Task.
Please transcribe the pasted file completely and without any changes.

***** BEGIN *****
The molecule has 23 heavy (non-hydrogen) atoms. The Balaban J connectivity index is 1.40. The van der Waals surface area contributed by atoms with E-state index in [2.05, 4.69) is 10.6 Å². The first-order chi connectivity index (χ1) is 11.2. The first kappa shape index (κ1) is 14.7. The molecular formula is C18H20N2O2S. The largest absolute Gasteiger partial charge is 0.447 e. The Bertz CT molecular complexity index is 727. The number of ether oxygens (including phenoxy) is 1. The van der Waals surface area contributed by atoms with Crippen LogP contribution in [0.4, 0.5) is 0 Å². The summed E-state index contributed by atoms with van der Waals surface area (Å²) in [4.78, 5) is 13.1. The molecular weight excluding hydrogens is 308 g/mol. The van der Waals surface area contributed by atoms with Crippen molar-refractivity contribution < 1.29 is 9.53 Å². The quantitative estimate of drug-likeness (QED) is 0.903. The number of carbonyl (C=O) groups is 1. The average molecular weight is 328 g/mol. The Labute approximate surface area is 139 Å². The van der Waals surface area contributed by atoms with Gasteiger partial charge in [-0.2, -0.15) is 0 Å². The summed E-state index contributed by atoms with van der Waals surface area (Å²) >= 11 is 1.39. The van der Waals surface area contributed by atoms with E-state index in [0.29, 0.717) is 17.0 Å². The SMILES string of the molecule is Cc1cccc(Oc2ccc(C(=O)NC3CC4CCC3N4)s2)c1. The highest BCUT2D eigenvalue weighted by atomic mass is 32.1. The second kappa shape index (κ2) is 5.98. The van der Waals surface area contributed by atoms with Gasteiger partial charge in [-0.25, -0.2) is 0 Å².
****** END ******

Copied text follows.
The molecule has 23 heavy (non-hydrogen) atoms. The Balaban J connectivity index is 1.40. The van der Waals surface area contributed by atoms with E-state index in [2.05, 4.69) is 10.6 Å². The first-order chi connectivity index (χ1) is 11.2. The first kappa shape index (κ1) is 14.7. The molecular formula is C18H20N2O2S. The largest absolute Gasteiger partial charge is 0.447 e. The Bertz CT molecular complexity index is 727. The number of ether oxygens (including phenoxy) is 1. The van der Waals surface area contributed by atoms with Crippen LogP contribution in [0.4, 0.5) is 0 Å². The summed E-state index contributed by atoms with van der Waals surface area (Å²) in [4.78, 5) is 13.1. The molecular weight excluding hydrogens is 308 g/mol. The van der Waals surface area contributed by atoms with Crippen molar-refractivity contribution < 1.29 is 9.53 Å². The quantitative estimate of drug-likeness (QED) is 0.903. The number of carbonyl (C=O) groups is 1. The average molecular weight is 328 g/mol. The Labute approximate surface area is 139 Å². The van der Waals surface area contributed by atoms with Gasteiger partial charge in [-0.2, -0.15) is 0 Å². The summed E-state index contributed by atoms with van der Waals surface area (Å²) >= 11 is 1.39. The van der Waals surface area contributed by atoms with E-state index in [0.29, 0.717) is 17.0 Å². The SMILES string of the molecule is Cc1cccc(Oc2ccc(C(=O)NC3CC4CCC3N4)s2)c1. The highest BCUT2D eigenvalue weighted by atomic mass is 32.1. The second kappa shape index (κ2) is 5.98. The van der Waals surface area contributed by atoms with Gasteiger partial charge in [-0.25, -0.2) is 0 Å².